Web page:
The men were essentially accused only of unproven ‘involvement’ in Hizb ut-Tahrir, a peaceful Muslim organization which is legal in Ukraine and which is not known to have committed acts of terrorism anywhere in the world. There were no grounds for the Russian Supreme Court ruling which declared Hizb ut-Tahrir ‘terrorist’, and it is likely that the move was aimed at enabling Russia to extradite victims of religious persecution back to Uzbekistan.  Russia is also in grave breach of international law by applying its own legislation on occupied territory. 

In occupied Crimea, the Russian FSB are increasingly using such prosecutions as a weapon against civic activists and journalists, particularly from Crimean Solidarity.

Initially, the FSB designated only Marlen Asanov as ‘organizer of a Hizb ut-Tahrir group’ under Article 205.5 § 1 of Russia’s criminal code, with the other men all charged with ‘involvement’ in such an alleged group  (Article 205.5 § 2).  Such classifications seem entirely arbitrary but make a major difference to the sentence passed, with all those accused of being ‘organizers’ getting 17-20-year sentences.  In February 2019 it was announced that Belyalov and Ibragimov were now also facing the ‘organizer’ charge.   

All eight men were also charged (under Article 278) with ‘planning to violently seize power’.  This new charge also appeared only in February 2019, with no attempt ever made to explain how the men were planning such a ‘violent seizure’.  The charge only highlights the shocking cynicism of any such ‘terrorism’ charges when the only things ‘found’ (and very often brought by the FSB) when armed searches were carried out of the men’s homes were religious books, with no weapons, and no evidence of plans to commit any crime, let alone one of violence.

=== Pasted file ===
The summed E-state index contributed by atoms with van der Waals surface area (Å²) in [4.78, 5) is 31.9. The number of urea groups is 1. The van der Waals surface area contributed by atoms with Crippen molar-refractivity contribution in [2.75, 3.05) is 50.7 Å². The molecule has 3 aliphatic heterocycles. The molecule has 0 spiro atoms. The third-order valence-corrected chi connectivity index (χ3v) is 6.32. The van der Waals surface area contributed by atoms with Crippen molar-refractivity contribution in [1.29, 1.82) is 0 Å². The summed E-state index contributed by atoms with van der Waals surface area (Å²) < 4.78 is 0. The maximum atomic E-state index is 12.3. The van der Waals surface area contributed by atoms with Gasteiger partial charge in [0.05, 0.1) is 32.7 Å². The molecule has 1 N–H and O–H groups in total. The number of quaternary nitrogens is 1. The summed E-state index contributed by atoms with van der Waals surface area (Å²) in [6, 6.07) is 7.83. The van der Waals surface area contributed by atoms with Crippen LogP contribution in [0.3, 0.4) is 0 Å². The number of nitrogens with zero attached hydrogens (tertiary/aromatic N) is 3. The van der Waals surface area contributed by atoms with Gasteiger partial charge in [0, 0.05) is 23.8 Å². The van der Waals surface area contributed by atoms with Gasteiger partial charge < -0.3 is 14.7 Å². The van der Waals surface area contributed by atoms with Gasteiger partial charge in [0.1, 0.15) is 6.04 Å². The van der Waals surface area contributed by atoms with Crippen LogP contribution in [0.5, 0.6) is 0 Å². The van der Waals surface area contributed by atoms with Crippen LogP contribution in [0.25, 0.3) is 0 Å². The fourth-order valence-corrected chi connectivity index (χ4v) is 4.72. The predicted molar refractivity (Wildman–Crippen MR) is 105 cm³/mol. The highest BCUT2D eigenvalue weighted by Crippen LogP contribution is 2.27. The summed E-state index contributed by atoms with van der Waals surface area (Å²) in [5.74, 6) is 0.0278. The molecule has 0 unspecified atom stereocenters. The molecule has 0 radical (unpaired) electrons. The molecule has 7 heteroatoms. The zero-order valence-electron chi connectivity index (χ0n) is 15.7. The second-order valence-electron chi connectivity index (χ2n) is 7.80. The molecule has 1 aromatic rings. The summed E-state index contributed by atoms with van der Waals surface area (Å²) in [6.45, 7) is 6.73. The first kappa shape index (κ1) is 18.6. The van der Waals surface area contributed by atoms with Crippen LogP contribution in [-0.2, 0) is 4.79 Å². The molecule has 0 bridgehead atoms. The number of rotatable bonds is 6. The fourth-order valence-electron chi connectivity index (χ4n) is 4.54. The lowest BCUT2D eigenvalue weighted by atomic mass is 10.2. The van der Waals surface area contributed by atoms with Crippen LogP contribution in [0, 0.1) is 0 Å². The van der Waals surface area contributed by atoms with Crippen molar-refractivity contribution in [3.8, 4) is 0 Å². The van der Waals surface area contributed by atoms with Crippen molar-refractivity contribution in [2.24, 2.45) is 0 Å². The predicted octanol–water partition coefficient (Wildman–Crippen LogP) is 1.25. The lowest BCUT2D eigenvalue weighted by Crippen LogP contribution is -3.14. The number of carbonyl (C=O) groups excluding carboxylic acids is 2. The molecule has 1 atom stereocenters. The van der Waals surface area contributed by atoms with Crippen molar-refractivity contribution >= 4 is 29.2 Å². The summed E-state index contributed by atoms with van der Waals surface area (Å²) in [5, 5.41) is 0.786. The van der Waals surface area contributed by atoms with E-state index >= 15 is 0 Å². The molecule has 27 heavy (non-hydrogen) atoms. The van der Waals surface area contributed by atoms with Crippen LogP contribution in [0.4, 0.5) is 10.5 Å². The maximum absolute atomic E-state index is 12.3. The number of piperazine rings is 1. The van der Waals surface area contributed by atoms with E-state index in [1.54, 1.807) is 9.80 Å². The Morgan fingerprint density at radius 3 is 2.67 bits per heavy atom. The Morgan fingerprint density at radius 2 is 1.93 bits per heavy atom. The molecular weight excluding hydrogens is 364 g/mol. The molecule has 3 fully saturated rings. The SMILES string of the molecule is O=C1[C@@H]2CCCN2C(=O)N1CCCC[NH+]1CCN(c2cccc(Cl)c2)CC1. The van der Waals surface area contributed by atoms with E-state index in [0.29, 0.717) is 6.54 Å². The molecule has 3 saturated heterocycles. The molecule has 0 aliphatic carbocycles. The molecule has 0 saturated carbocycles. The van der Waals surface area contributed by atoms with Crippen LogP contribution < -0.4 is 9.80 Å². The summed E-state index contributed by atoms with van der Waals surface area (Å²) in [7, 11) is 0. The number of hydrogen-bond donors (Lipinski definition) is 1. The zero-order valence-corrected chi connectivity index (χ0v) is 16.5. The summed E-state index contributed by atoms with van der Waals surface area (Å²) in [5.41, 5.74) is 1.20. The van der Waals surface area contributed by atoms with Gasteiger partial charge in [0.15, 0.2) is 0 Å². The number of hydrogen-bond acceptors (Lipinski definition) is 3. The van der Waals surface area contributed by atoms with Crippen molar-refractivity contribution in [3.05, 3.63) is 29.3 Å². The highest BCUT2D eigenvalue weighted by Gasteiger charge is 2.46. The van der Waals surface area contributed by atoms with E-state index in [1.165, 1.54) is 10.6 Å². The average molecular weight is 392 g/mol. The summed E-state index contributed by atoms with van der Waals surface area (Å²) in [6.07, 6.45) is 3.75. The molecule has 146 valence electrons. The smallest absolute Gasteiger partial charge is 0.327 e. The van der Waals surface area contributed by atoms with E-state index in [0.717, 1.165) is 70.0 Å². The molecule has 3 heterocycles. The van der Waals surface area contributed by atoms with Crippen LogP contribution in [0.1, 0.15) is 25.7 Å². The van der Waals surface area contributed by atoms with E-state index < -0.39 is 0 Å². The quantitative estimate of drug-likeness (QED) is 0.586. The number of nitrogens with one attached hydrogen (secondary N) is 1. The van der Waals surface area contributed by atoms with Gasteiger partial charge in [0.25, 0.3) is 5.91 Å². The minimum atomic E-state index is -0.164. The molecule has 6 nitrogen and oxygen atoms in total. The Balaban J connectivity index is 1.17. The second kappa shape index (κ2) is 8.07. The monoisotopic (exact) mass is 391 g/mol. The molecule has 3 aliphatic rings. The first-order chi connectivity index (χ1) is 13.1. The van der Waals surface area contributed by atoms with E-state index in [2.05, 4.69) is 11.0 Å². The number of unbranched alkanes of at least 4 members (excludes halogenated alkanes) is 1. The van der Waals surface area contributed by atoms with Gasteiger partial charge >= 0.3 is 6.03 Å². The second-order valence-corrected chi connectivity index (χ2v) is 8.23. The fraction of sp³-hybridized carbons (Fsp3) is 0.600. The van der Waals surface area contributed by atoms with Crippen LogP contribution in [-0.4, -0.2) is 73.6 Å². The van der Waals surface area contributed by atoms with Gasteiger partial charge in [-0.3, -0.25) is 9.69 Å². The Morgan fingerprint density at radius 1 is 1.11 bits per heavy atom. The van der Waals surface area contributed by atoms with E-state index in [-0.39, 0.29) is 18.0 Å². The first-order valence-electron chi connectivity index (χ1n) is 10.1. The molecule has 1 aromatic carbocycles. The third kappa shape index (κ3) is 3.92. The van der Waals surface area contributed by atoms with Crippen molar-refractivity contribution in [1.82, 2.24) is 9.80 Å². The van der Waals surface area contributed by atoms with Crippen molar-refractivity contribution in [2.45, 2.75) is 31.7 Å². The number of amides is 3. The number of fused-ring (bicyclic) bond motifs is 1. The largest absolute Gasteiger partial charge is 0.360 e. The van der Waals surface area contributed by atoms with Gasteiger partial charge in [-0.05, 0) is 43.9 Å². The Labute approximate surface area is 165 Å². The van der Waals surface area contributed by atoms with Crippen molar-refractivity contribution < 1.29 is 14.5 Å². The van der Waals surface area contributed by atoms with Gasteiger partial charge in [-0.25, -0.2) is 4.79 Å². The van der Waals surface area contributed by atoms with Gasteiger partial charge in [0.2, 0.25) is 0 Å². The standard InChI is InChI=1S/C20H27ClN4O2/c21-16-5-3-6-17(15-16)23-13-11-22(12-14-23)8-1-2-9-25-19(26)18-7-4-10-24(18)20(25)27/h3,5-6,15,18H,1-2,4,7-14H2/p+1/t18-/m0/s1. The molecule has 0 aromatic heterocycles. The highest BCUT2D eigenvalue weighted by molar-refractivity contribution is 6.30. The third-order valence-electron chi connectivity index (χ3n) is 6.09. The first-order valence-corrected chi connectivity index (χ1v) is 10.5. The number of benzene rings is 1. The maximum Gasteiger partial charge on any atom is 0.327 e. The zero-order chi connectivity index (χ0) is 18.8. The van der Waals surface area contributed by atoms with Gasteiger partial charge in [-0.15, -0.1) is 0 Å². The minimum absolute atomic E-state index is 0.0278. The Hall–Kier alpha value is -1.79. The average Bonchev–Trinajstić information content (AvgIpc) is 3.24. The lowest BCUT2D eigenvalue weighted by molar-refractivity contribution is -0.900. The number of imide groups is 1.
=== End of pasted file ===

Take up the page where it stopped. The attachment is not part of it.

The ’evidence’

The main ‘material evidence’ was in the form of three illicitly taped conversations in a Crimean Mosque.  These were supposedly understood to be ‘incriminating’ by Nikolai Artykbayev, a Ukrainian turncoat, now working for the Russian FSB, although the latter does not know Crimean Tatar (or Arabic).  His transcript, which was of highly questionable accuracy, was then sent to three supposed ‘experts’: Yulia Fomina and Yelena Khazimulina, and Timur Zakhirovich Urazumetov.  Without any professional competence to back their assessments, all of the three ‘found’ what the FSB was looking for. During the original trial, the defence called in Dr Yelena Novozhilova, an independent and experienced forensic linguist, who gave an absolutely damning assessment of the linguistic analysis produced by the two linguistic ‘experts’ (Fomina and Khazimulina).

The most shocking aspect of these trials, one in which the prosecutors and judges are fully complicit, is the use of ‘anonymous witnesses’. Secrecy over the identity of these prosecution ‘witnesses’ is invariably allowed, despite the lack of any evidence that the men would be in danger if they appeared openly.  In many cases, it is likely that the secrecy is because these alleged ‘witnesses’ do not in fact know the defendants, and have simply been intimidated or threatened into providing false testimony.  It is invariably these ‘secret witnesses’ who testify that the defendants are members of Hizb ut-Tahrir.

The ‘judges’ are well aware that these supposed anonymous witnesses are essentially working for the prosecution, as evidenced by the number of times they prevent the defence from asking questions which show the alleged ‘witnesses’ ignorance of anything but the ‘incriminating’ details which they always know off by heart. 

This case was somewhat different for a specific reason, namely that both ‘secret witnesses’ were, in fact, recognized, and their reasons for collaborating with the FSB entirely clear to the court. Konstantin Tumarevich is a Latvian citizen and fugitive from justice who could not risk being sent back to Latvia after his passport expired. He is believed to have been used by the FSB in several prosecutions. Narzulayev Salakhutdin was also living in occupied Crimea without the proper documents and did not want to be forcibly returned to his native Uzbekistan. 

These men gave testimony that in many places was demonstrably false, yet presiding judge Rizvan Zubairov constantly blocked attempts by the defendants and their lawyers to ask questions that would not have revealed their identity, merely the fact that they were lying.